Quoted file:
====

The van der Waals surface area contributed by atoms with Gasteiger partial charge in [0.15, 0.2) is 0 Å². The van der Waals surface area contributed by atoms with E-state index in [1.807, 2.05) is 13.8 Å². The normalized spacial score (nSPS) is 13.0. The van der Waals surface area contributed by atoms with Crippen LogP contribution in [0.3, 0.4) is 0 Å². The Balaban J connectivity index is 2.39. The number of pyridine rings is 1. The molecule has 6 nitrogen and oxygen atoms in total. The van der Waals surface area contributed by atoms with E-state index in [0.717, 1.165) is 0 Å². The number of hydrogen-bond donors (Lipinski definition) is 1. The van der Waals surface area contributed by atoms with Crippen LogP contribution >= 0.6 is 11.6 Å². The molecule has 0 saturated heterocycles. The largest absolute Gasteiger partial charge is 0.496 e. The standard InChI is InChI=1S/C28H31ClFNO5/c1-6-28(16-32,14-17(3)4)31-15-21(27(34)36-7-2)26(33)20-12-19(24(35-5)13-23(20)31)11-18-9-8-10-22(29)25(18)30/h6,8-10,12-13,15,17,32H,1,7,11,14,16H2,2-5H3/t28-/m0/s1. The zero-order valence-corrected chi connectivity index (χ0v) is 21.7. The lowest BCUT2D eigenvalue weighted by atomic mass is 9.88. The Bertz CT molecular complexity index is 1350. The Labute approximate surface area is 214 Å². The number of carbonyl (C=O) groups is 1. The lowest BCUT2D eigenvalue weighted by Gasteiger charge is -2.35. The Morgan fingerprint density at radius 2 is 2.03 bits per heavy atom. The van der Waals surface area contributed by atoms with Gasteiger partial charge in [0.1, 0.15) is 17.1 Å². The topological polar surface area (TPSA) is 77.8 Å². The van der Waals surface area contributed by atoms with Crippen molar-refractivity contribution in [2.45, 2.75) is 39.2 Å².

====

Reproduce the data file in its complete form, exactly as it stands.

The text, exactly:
The van der Waals surface area contributed by atoms with Gasteiger partial charge in [0.15, 0.2) is 0 Å². The van der Waals surface area contributed by atoms with E-state index in [1.807, 2.05) is 13.8 Å². The normalized spacial score (nSPS) is 13.0. The van der Waals surface area contributed by atoms with Crippen LogP contribution in [0.3, 0.4) is 0 Å². The Balaban J connectivity index is 2.39. The number of pyridine rings is 1. The molecule has 6 nitrogen and oxygen atoms in total. The van der Waals surface area contributed by atoms with E-state index in [0.717, 1.165) is 0 Å². The number of hydrogen-bond donors (Lipinski definition) is 1. The van der Waals surface area contributed by atoms with Crippen LogP contribution >= 0.6 is 11.6 Å². The molecule has 0 saturated heterocycles. The largest absolute Gasteiger partial charge is 0.496 e. The standard InChI is InChI=1S/C28H31ClFNO5/c1-6-28(16-32,14-17(3)4)31-15-21(27(34)36-7-2)26(33)20-12-19(24(35-5)13-23(20)31)11-18-9-8-10-22(29)25(18)30/h6,8-10,12-13,15,17,32H,1,7,11,14,16H2,2-5H3/t28-/m0/s1. The zero-order valence-corrected chi connectivity index (χ0v) is 21.7. The lowest BCUT2D eigenvalue weighted by atomic mass is 9.88. The Bertz CT molecular complexity index is 1350. The Labute approximate surface area is 214 Å². The number of carbonyl (C=O) groups is 1. The lowest BCUT2D eigenvalue weighted by Gasteiger charge is -2.35. The Morgan fingerprint density at radius 2 is 2.03 bits per heavy atom. The van der Waals surface area contributed by atoms with Gasteiger partial charge in [0.1, 0.15) is 17.1 Å². The topological polar surface area (TPSA) is 77.8 Å². The van der Waals surface area contributed by atoms with Crippen molar-refractivity contribution in [2.45, 2.75) is 39.2 Å².